Why These Passengers Are Flying Up To 30 Hours To See Four Minutes Of The Eclipse

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MMillions of eager stargazers are preparing for the total solar eclipse that will be visible from Texas to Maine on April 8. an even better view – from 30,000 feet in the air.

“Usually you are on the ground looking up and hoping there are no clouds,” says Do Trinh, an IT risk consultant in Amsterdam.

Trinh is part of a growing cohort of eclipse buffs who are choosing to board commercial flights along the path of the eclipse, just to get a brief glimpse of the moon being obscured by the sun. His interest in the idea was sparked by an eye-catching photograph of the 2017 eclipse taken from a plane, which inspired him to try to see the phenomenon from the same vantage point.

After scanning airline schedules and checking the angle of the sun, Trinh decided in early January to book a flight from Amsterdam to the US and spend another $500 on a Delta Air Lines flight from San Antonio to Detroit, securing a window seat on the left side. of the plane four months in advance. “I’ll be flying 30 hours for a total of four and a half minutes,” says Trinh with a laugh, “so it’s a big investment.”

Read more: The ‘Devil’s Comet’ will be a companion star in Heaven during the Eclipse. Here’s What to Know

But a few weeks after he booked it, the flight was pushed back by about three hours, falling outside the time of the eclipse. He managed to book himself into a first-class window seat on a new flight from Austin to Detroit, which Delta said is being operated specifically for umbraphiles like Trinh. Trinh booked a second eclipse flight on Southwest Airlines just in case.

Some airlines are offering flights that they hope will have an advanced view of the eclipse, but Delta is marketing its flights specifically to those who want to spend as much time as possible within the path of totality. Delta will fly two routes – the first on an Airbus A220 with extra-long windows, even in the bathroom, and the second on the A321neo. Seats for both flights, which cost over $1,000, sold out quickly, and eclipse flight path searches on Delta channels increased more than 1,500% after it was announced, according to a Delta spokesperson.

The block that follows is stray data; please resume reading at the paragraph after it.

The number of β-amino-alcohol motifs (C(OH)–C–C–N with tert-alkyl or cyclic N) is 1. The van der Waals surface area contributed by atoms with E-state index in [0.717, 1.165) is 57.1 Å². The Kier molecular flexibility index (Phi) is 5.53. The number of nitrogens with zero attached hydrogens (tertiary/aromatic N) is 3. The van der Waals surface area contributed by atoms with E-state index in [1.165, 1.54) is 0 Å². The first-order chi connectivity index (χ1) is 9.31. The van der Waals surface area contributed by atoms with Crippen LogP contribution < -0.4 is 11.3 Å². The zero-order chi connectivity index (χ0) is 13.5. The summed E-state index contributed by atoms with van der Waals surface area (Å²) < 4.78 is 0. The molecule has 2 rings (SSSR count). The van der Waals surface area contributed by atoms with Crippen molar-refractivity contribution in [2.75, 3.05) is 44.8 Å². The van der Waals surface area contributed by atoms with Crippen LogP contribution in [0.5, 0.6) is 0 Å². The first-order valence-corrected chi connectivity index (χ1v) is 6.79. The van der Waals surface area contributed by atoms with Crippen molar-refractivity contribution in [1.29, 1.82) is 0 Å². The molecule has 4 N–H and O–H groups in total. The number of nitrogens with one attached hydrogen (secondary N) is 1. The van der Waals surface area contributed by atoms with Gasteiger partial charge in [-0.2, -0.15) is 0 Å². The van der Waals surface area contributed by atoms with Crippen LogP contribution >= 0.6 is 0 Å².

Jamie Larounis, a travel industry analyst in Washington, DC, had hoped to be on Delta’s first eclipse flight from Austin to Detroit, but by the time he heard about it, the flight was already booked. A few weeks later, however, he received an email from Delta saying that the second eclipse flight had been sent from Dallas to Detroit. He wasted no time. “I was one of the first to book,” he says. “I didn’t hit an eye.”

Read more: This Determines How Long the Total Eclipse Will Last in Your Location

The tickets were listed for well over $1,000, but some travelers like Larounis were able to use Delta’s rewards program to help lower the cost. Larounis says it cost him 100,000 SkyMiles, worth about $1,150, for a window seat on the left side of the plane in first class. “From what I had read, this was a once-in-a-lifetime opportunity, so I wanted to take advantage of it,” he says.

A Delta spokesperson says the airline plans to “perform a series of turns in the entire field to allow views from both sides of the aircraft during these flights,” as long as the Federal Aviation Administration (FAA) allows and the air traffic control. on the day of the flight. Delta will provide all passengers with ISO certified viewing glasses, required for eclipse watchers.

But the FAA has warned that air traffic delays on April 8 are likely due to congested airspace, which could pose challenges for eclipse-bound flights and their carefully planned viewing schedules. The stakes are high for eclipse enthusiasts. Interrupting flights could mean missing the crucial moment of totality – when the moon hides the sun for about three to five minutes.

When Larounis booked his flight, he wasn’t that worried about the questions that might arise. But as the adrenaline of booking one of the first seats began to wear off, he began to wonder if there would be any last-minute obstacles to the flight. “Now, after the fact, I’m worried that things won’t go as planned,” he says, “although I have to hope, because Delta marketed this as a special eclipse flight, that they would succeed in obtaining either. a flight to go, or provide some sort of refund if they think it won’t go as planned.”

Read more: How to use your smartphone to take photos of the solar eclipse

A Delta spokesperson says the airline has contingency plans in place in the event that external factors affect the eclipse flights. “We will do everything within our control to make these flights a great experience for our customers,” says the spokesperson. “This may include alternate routing and altitude that our teams coordinate with Delta’s ground operations and air traffic control teams.”

Passengers must expect to get everything right as they watch the full four minutes of their flight. If not, they’ll have to wait more than 20 years for another total solar eclipse to pass across the U.S. “I’ve never seen an eclipse before from the ground or from the air, so I don’t know how the experience will compare. ” said Larounis, “but if I can do it from the air, I should.”

Write to Nik Popli at nik.popli@time.com.

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